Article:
Statement on the post-marketing monitoring of the use of lycopene

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Article
Panel on Dietetic Products, Nutrition and Allergies
EFSA Journal
EFSA Journal 2015;13(1):3955 [11 pp.].
doi
10.2903/j.efsa.2015.3955
Panel members at the time of adoption
Carlo Agostoni, Roberto Berni Canani, Susan Fairweather-Tait, Marina Heinonen, Hannu Korhonen, Sébastien La Vieille, Rosangela Marchelli, Ambroise Martin, Androniki Naska, Monika Neuhäuser-Berthold, Grażyna Nowicka, Yolanda Sanz, Alfonso Siani, Anders Sjödin, Martin Stern, Sean (J.J.) Strain, Inge Tetens, Daniel Tomé, Dominique Turck and Hans Verhagen.
Acknowledgements

The Panel wishes to thank the members of the Working Group on Novel Foods, Paul Brantom, Karl-Heinz Engel, Marina Heinonen, Hannu Korhonen, Rosangela Marchelli, Monika Neuhäuser-Berthold, Annette Pöting, Morten Poulsen, Seppo Salminen, Josef Schlatter, Hendrik Van Loveren and Hans Verhagen, for the preparatory work on this scientific opinion, and EFSA staff Wolfgang Gelbmann for the support provided to this scientific opinion

Contact
Type
Opinion of the Scientific Committee/Scientific Panel
On request from
European Commission
Question Number
EFSA-Q-2014-00301
Adopted
9 December 2014
Published
9 January 2015
Affiliation
European Food Safety Authority (EFSA), Parma, Italy
Note
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Abstract

Following a request from the European Commission, the Panel on Dietetic Products, Nutrition and Allergies (NDA) was asked to provide an update of its exposure assessment on lycopene as a novel food ingredient in the context of Regulation (EC) No 258/97 taking into account the new additional information from the post-marketing monitoring programme imposed by the Commission Decisions authorising the use of synthetic lycopene, lycopene oleoresin from tomatoes and lycopene from Blakeslea trispora as a novel food ingredient in several foodstuffs. The marketing authorisation holders for the use of lycopene as a novel food ingredient jointly prepared and submitted a dossier containing sales data, product launch data, an intake estimate and toxicological information. On the basis of information on sales and new product launch data for the period from July 2009 to June 2012 provided by the lycopene manufacturers, food supplements appear to be the main source of lycopene after intake from natural occurrence. Since no new toxicological studies became available, there is no scientific basis on which the ADI established by EFSA in 2008 could be reconsidered. On the basis of previous intake assessments performed by EFSA and data on sales and product launch data provided for the period from July 2009 to June 2012, the Panel concludes that intakes of naturally occurring lycopene and from its use as a food colouring and as a novel food ingredient at permitted use levels do not lead to intakes above the ADI of 0.5 mg/kg bw/day.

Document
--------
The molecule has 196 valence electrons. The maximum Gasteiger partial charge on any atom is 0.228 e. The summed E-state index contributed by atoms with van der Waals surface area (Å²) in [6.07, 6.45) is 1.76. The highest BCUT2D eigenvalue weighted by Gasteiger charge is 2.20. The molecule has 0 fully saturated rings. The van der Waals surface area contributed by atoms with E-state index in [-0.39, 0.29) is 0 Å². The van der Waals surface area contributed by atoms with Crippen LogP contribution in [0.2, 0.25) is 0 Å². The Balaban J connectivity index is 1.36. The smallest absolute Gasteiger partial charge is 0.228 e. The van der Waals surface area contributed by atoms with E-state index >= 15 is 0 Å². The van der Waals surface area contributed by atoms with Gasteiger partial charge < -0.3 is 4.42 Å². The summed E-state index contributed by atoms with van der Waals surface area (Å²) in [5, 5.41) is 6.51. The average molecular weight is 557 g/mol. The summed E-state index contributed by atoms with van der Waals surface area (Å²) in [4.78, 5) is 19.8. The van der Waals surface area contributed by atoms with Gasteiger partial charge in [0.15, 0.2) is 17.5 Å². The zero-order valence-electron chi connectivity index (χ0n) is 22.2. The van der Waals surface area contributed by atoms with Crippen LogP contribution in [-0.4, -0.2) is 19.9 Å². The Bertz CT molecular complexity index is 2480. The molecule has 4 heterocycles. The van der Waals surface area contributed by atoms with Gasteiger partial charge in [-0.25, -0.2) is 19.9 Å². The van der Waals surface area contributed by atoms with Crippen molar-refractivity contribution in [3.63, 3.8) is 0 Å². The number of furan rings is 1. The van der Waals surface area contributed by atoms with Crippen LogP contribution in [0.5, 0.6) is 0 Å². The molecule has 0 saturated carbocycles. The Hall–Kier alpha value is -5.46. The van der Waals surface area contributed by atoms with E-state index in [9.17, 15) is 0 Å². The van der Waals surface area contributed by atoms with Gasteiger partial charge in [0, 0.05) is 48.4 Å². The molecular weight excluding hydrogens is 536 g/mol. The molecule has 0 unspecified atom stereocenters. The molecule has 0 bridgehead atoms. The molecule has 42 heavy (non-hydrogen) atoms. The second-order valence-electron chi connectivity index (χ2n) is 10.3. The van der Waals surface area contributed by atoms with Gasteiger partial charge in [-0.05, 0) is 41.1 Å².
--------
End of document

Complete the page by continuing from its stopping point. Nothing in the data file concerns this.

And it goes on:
Summary

Following a request from the European Commission, the Panel on Dietetic Products, Nutrition and Allergies (NDA) was asked to provide an update of its exposure assessment on lycopene as a novel food ingredient in the context of Regulation (EC) No 258/97 taking into account the new additional information from the post-marketing monitoring programme imposed by the Commission Decisions authorising the use of synthetic lycopene (Decisions 2009/348/EC and 2009/362/EC), lycopene oleoresin from tomatoes (Decision 2009/355/EC) and lycopene from Blakeslea trispora (Decision 2009/365/EC) as a novel food ingredient (NFI) in several foodstuffs.

In 2008, EFSA Panel on Food Additives, Flavourings, Processing Aids and Materials in Contact with Food (AFC) assessed the safety of lycopene from B. trisporaas a food colouring in the food categories and at the use levels proposed by an applicant. The AFC Panel concluded that high intake estimates of lycopene, mainly from non-alcoholic, flavoured beverages, by pre-school and school children may exceed the Acceptable Daily Intake (ADI) of 0.5 mg/kg body weight (bw) per day established by the Panel. Intake of lycopene as a NFI was not considered by the AFC Panel in the intake assessment.

In its assessment of three novel food applications related to synthetic lycopene, lycopene oleoresin from tomatoes and cold water-dispersible lycopene products from B. trispora,the NDA Panel took into account lycopene intakes from natural occurrence, from its use as a food colouring and when used as a NFI in accordance with the intended uses and use levels as proposed in the three applications. High percentile lycopene intakes from natural sources, food colourings and NFIs were summed up to derive a high intake scenario. In its three opinions on lycopene as a NFI, the NDA Panel concluded that, for the average user, consumption of lycopene as a NFI and from all other sources would be below the ADI, but that some consumers of all considered age groups might exceed the ADI of 0.5 mg/kg bw/day.